Brian Mackey: Finding a deeper meaning in advertising

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Thursday, December 1, 2011 | Brian Mackey | Categories:
Perhaps I’m just going through “Mad Men” withdrawal, but I swear I saw the influence of Don Draper last week in The New York Times. On the Black Friday shopping holiday (?), the clothing retailer Patagonia took out a full-page ad with an image of one of its products under the headline “DON’T BUY THIS JACKET.” “It’s Black Friday, the day in the year retail turns from red to black and starts to make real money,” the ad copy said. “But Black Friday, and the culture of consumption it reflects, puts the economy of natural systems that support all life firmly in the red.” The ad went on to tout the company’s Common Threads Initiative, in which Patagonia pledges to be more responsible in how it designs and manufactures its products if customers agree to be more responsible in buying, using and disposing of same. “WE make useful gear that lasts a long time,” the ad states. “YOU don’t buy what you don’t need.” The company also pledges to help customers repair broken Patagonia gear and to take it back when customers are ready to recycle it. Why would a company pay for some of the most expensive real estate in advertising in order to urge customers to not buy its products? It was certainly an attention-getting stunt. And that’s what made me think of Don Draper. Toward the end of the last season of “Mad Men,” way back in 2010, the firm of Sterling Cooper Draper Pryce lost one of its biggest clients, Lucky Strike Cigarettes. Desperate, Draper takes unilateral action, running a full-page ad in The New York Times. (Sound familiar?) “Why I’m quitting tobacco,” Draper’s ad began. “For over 25 years, we devoted ourselves to peddling a product for which good work is irrelevant, because people can’t stop themselves from buying it. A product that never improves, that causes illness, and makes people unhappy,” Draper wrote. “But there was money in it. A lot of money. In fact, our entire business depended on it. We knew it wasn’t good for us, but we couldn’t stop.” Draper was changing the conversation — they didn’t dump us, we dumped them, as Draper’s secretary astutely observed. But some fans of the character — myself included — think he was expressing a deeper truth. On Black Friday, we heard the usual news reports of tragedy around the margins of the buying frenzy: Someone deploys pepper spray to beat other customers to a deal at Wal-Mart. Someone else is robbed in a parking lot. A man dies in Target, and people continued shopping, walking over his body, according to the New York Daily News. Draper’s ad was a stand-up-and-cheer moment for fans of the show. A rare triumph in a relatively down period for the character. People were ready to hear something bold, and Draper came through. Which is precisely what made Patagonia’s ad so compelling. By opening late Thursday evening, corporate America is encroaching on the national holiday of Thanksgiving. We knew it wasn’t good for us, but we couldn’t stop. For those of us made queasy by the excesses of Black Friday, the idea of someone standing up and saying “enough” is a message we were primed to hear. AnchorJon Hamm, the actor who portrays Draper, has said Season 5 of “Mad Men” is set to return in 2012. That means fans of the show will have been without new episodes for nearly two years. Forgive us if we keep seeing signs of Draper in everyday life.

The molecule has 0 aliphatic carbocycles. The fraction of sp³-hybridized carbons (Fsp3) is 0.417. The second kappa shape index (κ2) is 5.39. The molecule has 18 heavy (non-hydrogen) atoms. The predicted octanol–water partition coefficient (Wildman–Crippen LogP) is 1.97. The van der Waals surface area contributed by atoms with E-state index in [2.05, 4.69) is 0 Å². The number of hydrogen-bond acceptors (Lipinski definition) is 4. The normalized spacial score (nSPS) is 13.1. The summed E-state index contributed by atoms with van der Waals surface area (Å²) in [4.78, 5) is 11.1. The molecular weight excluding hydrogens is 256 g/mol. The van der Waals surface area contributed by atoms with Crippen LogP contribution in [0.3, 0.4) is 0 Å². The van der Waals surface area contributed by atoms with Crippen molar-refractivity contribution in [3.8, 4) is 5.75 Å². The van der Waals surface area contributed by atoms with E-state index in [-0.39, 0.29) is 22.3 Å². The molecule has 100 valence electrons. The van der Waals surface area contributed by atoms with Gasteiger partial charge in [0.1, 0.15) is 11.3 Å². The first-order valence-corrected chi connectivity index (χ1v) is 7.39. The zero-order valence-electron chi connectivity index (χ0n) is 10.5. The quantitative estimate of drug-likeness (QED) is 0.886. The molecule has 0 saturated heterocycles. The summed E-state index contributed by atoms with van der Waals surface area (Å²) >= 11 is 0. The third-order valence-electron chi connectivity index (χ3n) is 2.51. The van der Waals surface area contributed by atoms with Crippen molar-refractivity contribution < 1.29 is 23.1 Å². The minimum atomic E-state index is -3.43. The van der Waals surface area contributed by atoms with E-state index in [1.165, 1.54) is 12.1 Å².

The Steuben Courier
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